I signed up for this race around the middle of 2017 and had been looking forward to it for some time. Due to the weather conditions we weren’t actually told it was going ahead until 1:58pm the day before. I really hoped it wasn’t cancelled as I would have still had to do a long run on my own but when I discovered it would involve 2-3 hrs of travelling given engineering works I felt conflicted. Unfortunately, the idea of tearing myself out of bed is I’m sure what lead to a disrupted nights sleep / my concern my alarm wouldn’t go off. 6:45 am on Sunday I was still debating the idea of rolling over and staying all cosy in bed.
Needless to say I ended up dashing round like a mad woman, despite having laid everything out the night before and ran out of time to have breakfast. It wasn’t a good start. I grabbed a Cliff Bar at London Bridge station and shoved it in my face as I made my way to the start line.
Baggage drop went smoothly on the south side of Tower Bridge and I then crossed the bridge and made it to my starting pen, on the north side of the river. I brought a very old jumper to keep me warm at the start which I was very grateful for. For some reason at 8:58 they announced 2 minutes to the gun and told everyone to take their layers off, it was at least another 15 minutes until my wave actually got started, I’ll know for next time to Ignore them until I actually see the start line.
I had said that I was going to use this as a training run, run at my intended marathon pace – 11.24 and practise my fuelling and hydration strategy. I had a plan and I didn’t stick to it.
I got swept up in the excitement of the start and my first mile was 9:47. I saw Mo Farah whizzing past on the other side of the road as he approached the 5 mile mark and got a real buzz. Then we entered what I can only describe as the tunnel of doom. It was dark and stuffy and went on forever. I was sweating and struggling to breathe properly. It wasn’t at all pleasant. I kept reminding myself that it was good mental training for the tunnels on the Paris marathon course…..
Round Canary Wharf, my least favourite part of the London marathon course, but I was just grateful to be out of that tunnel! We then headed back on ourselves along what I can only describe as a hazardous selection of cobbled streets. My feet must have been gripping the bottoms of my trainers for some stability at this point because I came away with a sore inner foot.
It was a relief when the Shard came into sight and crossing Tower Bridge was one of the best bits of the course, unfortunately I couldn’t stop comparing the race to the actual marathon and that rather put a dampener on things. But what did I expect, it was the first time this race had been organised and very little can compare to the buzz of London marathon.
Tower Bridge behind us we heading into Rotherhithe and more cobbled streets…. an unwelcome return. I just kept telling myself, run to Greenwich and you are done. I thought about markers along the way to break it down, knowing where certain people are going to be cheering was a great one, I got a huge boost from two of the best cheerleaders you could want at a race, Laura Murray and the LDN Brunch Club around mile 9 and then Becca about a mile later.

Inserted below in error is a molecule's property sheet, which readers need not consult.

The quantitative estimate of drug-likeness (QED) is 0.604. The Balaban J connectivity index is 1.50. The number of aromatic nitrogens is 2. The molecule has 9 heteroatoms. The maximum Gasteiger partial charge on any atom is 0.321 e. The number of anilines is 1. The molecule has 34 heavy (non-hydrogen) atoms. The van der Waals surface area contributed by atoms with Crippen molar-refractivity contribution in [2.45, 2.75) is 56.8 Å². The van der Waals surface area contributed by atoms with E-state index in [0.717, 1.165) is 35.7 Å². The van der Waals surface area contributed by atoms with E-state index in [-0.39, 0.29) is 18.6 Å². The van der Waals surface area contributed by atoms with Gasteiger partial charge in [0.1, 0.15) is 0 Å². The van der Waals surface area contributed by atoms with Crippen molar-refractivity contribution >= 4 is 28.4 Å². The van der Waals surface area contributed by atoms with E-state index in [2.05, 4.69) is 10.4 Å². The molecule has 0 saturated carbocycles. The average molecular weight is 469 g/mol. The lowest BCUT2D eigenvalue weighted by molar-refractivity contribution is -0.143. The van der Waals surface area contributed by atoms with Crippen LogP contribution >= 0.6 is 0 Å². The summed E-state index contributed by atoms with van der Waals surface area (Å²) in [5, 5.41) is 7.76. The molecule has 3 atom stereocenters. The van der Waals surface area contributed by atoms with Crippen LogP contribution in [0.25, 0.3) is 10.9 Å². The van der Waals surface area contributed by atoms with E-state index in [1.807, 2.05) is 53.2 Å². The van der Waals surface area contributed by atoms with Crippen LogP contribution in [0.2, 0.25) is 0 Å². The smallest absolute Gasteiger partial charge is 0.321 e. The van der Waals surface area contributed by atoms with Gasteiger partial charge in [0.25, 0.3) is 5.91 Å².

I hit 10 miles and thought it’s just a 5km to go. In truth things were starting to hurt by this point and I felt frustrated that this felt a lot harder than the previous week’s 16 miles. I bumped into the super star Carly who I managed to keep up with for about half a mile. She has two young children and is absolutely smashing her marathon training for Paris. When we first met in 2016 she was chasing down her pre baby fitness and is now smashing her PBs with every race! It was another real boost to run alongside some one very inspirational.
Those three miles seemed to go on forever. I just wanted to be done. I had toyed with the idea of carrying on for another five miles after the finish to make it a 18 mile training run but I just didn’t have it in me. Sometimes a finish line can signal feelings of euphoria and pride. All I thought was, thank f**k that’s over I want to go home. Managed a smile for the post race pic!
I wasn’t pleased about how far it seemed like we had to walk to get our baggage or getting trapped in a one way system that forced you to go into the ‘festival’ in the park before you could exit and go to public transport. It probably wasn’t any worse than usual but I was just grumpy and wanted to back home already. 2hrs on a rail replacement bus was not what I needed. It was greatly appreciated that we were given foils blankets to do the walk in though.
I didn’t particularly enjoy the course, it felt like all the worse bits of London Marathon with a horrid tunnel thrown in. Again this is largely down to the direct comparisons I was drawing. I’ve heard mixed reviews from other runners.
In terms of hydration and fuelling however I think I came pretty close to spot on. The hydration vest, which I was going to include a review of in this post, was so great it deserves a post of its own, which I will do early next week. For fuel I used Berry flavoured Shot Bloks, I had my first at Mile 3, then took one every two miles until Mile 10, when I started shovelling and nearly choking on Haribo Tangytastics!
Am I ready to run a marathon in four weeks (and then again in six?) I’m not too sure. Will I finish both Paris and London regardless, and do my best to enjoy them, absolutely.
Up next Surrey Half marathon on Sunday 11 March. Hoping to knock eight minutes off my time from this race and finish in under 2hrs 30.